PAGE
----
AFL Evolution – Review
PS4, Xbox One
Reviewing a game such as AFL Evolution is a tricky experience for someone such as myself who fancies himself of having a fairly deep, intimate knowledge of the sport being represented. It’s difficult to look at a virtual representation of that sport and not exclaim “That’s not the sport I know and love”, and it’s also extraordinarily difficult for a developer to create a simulation that is fairly representative of the sport it aims to replicate – AFL being one of the tougher codes to recreate. For these reasons stated above, I’ve taken pause, on several occasions whilst preparing this review to ensure that I approach it with as clean a mind as possible… oh who am I kidding… AFL Evolution is just a few kicks short of a Grand Final.
By design, AFL Evolution is intended to be a simulation, and in this regard it fails miserably. If you placed AFL Evolution in front of a foreigner, someone who had only just been witness to a real life game of AFL Football, they’d undoubtedly be confused. Modern AFL is a fast paced, ever evolving game – teams play in zoned formations, team defence is key, while players who can break the lines add incalculable value to a team. Unfortunately, if you wish to replicate the modern game then you’ve got another thing coming – the football you will play is more akin to old school man-on-man footy. Should you opt into the career path, and create your own rookie, the issue you will face is that your player is mapped to a certain portion of the field and the game conspires against you to ensure you remain in that region. After creating Paul James, the aspiring Full Forward for the Geelong Falcons I looked to get around the ground and get my hands on the ball at any opportunity, but in the event of any free kick or speckie you’re immediately thrust back up the ground, away from the play.
Career mode itself can play out from a number of different perspectives; the aforementioned Player mode, you can assume the role of a coach and determine the future of a team and lead them to a premiership, or take over a team and play in a more conventional fashion. The latter of these choices is the standard and will certainly be the most appealing to most players. In this mode the player you on control is the one closest or in possession of the football, and effective linking up with the ball will ensure you maintain possession. After only a couple of matches most players will be ready to tackle a match at least at the default medium difficulty, but there will still be some facets of play that might take longer to grasp. Even having played dozens of games, the art of marking the ball seems to have still eluded me, and instead of marking the ball myself, I’d allow my defender to spoil the ball and crumb the ball once it hit the ground. This approach certainly made for a faster experience but was also a very cluttered, cumbersome, messy one.
Players can get injured and suspended for indiscretions, but once you’ve mastered the art of play, it won’t really matter who is in your team if you want to succeed. The variability in the player’s rankings rarely have enough bearing on their ability to dispose of the ball, and as such a team full of rookies will have every chance of success, even if they’re playing against the top ranked teams in the competition. Online play is fairly solid, with plenty of players out there to play against setting up a match isn’t especially difficult, but given how random the outcome of a one on one contest is, there’s not an enormous amount of fun that can be derived from this experience.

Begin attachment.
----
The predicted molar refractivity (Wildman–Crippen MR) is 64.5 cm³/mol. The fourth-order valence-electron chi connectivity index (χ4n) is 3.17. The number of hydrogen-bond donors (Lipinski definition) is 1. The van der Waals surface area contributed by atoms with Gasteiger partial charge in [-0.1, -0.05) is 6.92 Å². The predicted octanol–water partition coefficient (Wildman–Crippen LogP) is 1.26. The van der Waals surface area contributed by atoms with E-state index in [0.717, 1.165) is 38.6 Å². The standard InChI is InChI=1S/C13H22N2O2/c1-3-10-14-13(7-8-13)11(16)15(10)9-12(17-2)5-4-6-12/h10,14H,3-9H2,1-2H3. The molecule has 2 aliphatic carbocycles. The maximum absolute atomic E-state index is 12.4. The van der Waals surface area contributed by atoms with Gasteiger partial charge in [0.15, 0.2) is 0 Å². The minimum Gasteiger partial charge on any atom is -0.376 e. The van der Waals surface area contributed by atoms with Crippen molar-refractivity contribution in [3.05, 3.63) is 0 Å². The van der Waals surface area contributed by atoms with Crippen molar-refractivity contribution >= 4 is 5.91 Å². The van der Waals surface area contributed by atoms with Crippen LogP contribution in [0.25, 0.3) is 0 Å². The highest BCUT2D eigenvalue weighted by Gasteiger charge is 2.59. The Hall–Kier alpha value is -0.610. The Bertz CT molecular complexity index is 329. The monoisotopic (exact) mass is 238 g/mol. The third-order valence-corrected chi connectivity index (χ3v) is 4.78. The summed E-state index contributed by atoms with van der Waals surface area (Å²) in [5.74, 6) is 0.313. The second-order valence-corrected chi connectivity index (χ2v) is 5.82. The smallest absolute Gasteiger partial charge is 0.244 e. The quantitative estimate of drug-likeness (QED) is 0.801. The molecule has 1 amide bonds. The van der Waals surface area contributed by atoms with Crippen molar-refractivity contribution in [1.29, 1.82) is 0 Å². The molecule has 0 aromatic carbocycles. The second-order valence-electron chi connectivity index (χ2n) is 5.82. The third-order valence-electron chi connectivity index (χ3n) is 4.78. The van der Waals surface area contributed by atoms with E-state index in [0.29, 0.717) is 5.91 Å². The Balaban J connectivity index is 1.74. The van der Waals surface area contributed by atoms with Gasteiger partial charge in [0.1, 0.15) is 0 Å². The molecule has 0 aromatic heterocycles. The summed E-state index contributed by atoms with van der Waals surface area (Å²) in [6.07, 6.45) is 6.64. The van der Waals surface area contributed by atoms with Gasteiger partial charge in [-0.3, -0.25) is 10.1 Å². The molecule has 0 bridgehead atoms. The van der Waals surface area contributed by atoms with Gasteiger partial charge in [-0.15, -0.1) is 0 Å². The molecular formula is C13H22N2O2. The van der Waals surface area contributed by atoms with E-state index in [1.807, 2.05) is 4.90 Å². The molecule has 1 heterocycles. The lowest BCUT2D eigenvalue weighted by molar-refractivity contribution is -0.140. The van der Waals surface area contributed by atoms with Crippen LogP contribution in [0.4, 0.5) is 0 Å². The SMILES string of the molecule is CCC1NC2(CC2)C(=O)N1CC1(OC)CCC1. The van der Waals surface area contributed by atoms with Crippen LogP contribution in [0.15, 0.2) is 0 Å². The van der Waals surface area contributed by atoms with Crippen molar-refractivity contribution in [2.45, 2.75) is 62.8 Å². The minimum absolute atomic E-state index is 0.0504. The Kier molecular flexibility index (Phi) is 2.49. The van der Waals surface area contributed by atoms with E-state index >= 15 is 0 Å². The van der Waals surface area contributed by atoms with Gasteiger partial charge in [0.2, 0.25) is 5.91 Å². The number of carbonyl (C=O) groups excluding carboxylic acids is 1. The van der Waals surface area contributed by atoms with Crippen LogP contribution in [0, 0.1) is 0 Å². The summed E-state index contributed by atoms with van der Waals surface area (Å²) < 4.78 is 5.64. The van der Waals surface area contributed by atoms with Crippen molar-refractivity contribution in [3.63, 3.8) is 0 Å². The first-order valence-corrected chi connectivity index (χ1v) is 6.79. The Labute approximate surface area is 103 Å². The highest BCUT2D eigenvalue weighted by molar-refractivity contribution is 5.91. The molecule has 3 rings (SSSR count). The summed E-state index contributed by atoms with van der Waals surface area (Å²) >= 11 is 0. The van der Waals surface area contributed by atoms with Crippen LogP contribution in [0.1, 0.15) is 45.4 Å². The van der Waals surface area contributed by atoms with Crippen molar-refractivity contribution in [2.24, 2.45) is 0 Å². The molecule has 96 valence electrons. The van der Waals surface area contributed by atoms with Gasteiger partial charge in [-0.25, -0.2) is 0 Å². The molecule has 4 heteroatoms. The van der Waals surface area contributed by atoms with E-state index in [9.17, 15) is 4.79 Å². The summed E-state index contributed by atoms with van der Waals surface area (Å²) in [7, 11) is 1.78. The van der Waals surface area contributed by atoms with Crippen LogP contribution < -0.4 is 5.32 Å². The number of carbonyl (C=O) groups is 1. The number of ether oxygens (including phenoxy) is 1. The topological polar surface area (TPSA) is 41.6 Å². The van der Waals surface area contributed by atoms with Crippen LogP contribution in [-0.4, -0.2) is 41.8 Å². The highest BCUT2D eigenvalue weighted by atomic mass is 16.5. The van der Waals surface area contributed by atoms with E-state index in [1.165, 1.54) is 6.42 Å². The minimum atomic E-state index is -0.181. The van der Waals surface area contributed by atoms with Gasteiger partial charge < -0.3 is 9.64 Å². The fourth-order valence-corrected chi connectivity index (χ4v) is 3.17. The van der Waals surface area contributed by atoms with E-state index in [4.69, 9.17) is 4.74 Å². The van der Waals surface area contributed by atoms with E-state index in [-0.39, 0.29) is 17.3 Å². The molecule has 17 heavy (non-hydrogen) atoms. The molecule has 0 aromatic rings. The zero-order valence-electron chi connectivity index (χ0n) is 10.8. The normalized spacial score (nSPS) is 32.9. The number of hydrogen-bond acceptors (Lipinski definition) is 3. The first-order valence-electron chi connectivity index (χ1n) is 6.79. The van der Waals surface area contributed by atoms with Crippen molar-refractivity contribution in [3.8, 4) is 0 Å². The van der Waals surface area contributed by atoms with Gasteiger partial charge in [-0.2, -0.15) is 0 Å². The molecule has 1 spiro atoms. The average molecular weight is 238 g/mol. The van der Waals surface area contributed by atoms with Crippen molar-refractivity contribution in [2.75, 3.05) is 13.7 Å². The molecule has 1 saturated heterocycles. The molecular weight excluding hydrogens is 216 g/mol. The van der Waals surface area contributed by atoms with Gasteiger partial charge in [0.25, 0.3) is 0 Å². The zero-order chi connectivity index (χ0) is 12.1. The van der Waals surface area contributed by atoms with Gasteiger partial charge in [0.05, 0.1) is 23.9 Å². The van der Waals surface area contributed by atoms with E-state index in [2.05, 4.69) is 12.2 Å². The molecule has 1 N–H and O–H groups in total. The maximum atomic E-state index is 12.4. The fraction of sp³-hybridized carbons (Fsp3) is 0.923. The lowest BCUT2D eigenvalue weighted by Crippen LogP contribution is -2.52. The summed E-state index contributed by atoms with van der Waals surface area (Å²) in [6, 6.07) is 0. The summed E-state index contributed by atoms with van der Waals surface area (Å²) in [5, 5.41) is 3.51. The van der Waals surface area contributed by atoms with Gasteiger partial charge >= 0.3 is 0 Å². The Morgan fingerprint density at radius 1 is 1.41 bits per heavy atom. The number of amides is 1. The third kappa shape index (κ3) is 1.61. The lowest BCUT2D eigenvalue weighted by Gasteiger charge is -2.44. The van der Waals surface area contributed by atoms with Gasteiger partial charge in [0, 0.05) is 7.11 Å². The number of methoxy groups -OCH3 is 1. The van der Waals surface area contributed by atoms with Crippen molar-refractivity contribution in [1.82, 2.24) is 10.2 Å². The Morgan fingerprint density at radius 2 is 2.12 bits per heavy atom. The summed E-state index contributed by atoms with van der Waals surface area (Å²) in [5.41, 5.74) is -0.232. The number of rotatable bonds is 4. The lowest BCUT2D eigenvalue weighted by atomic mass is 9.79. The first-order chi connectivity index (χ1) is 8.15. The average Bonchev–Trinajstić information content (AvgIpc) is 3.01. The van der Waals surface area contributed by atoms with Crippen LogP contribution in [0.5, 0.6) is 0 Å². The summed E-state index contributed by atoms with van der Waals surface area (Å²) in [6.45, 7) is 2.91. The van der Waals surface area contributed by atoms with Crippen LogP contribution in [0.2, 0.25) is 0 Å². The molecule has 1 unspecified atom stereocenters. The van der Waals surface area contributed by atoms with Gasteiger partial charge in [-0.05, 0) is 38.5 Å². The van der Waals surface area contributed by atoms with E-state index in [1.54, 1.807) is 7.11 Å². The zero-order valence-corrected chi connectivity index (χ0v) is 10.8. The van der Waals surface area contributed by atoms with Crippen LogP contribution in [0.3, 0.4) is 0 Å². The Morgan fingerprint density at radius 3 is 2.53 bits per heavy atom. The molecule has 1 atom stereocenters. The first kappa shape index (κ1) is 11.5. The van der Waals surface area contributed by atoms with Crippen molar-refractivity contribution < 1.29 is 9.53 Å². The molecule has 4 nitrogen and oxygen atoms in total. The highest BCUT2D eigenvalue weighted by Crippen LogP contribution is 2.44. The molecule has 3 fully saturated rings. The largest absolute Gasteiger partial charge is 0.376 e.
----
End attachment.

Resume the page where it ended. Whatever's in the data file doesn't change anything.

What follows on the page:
If you can excuse the fact that playing AFL Evolution is more like a crazy, arcade take on AFL than a simulation of the modern game then some fun can be had here. I loved seeing the scoreboard at the end of a game and seeing that Tom Hawkins, Paddy Dangerfield and many of my other beloved Geelong players had all clawed up 40+ disposals and 10+ goals apiece, but the fun began to evaporate as this feat repeated on a game by game basis. Poor collision physics also mean players can escape a tackle with relative ease, and more often than not you get a second chance before a successful tackle is laid upon you – this is a bit of a head scratcher.
While many aspects of AFL Evolution are quite dated; the commentary from Dennis Cometti and in particular Matthew Richardson is terrible, is often horribly inaccurate and is repeated multiple times in the space of a minute, and the general visual quality is quite reminiscent of early last generation, I must say that I was impressed by the overall quality of the representation of the players. It’s clear that significant time, money and effort has been put in to ensure that marquee players looked as much like their real-life counterparts as possible, and even the comparative lesser-lights looked enough like the real-world player to impress me. Of course there are a few strange inconsistencies but as a general rule, the players have been replicated on screen quite well. What’s also impressive is the presence of the newly established AFLW, a competition that has only been established for a few months – it was great to see that competition appropriately represented in the game.
It’s important that we look at AFL Evolution through a different lens to the one we look at the likes of FIFA, NBA 2K and Madden through. AFL isn’t nearly the size of those other sports, and gets a proportional amount of financing as a result. It’s consequently much harder for a truly accurate simulation of what is already a very complicated game to be developed, but I applaud Wicked Witch for their effort. Come at AFL Evolution, knowing that it’s not a great sim, but a ridiculous and silly arcade representation of the greatest sport in the world, and you’ll likely come away happy – as I have – just don’t expect the world from it.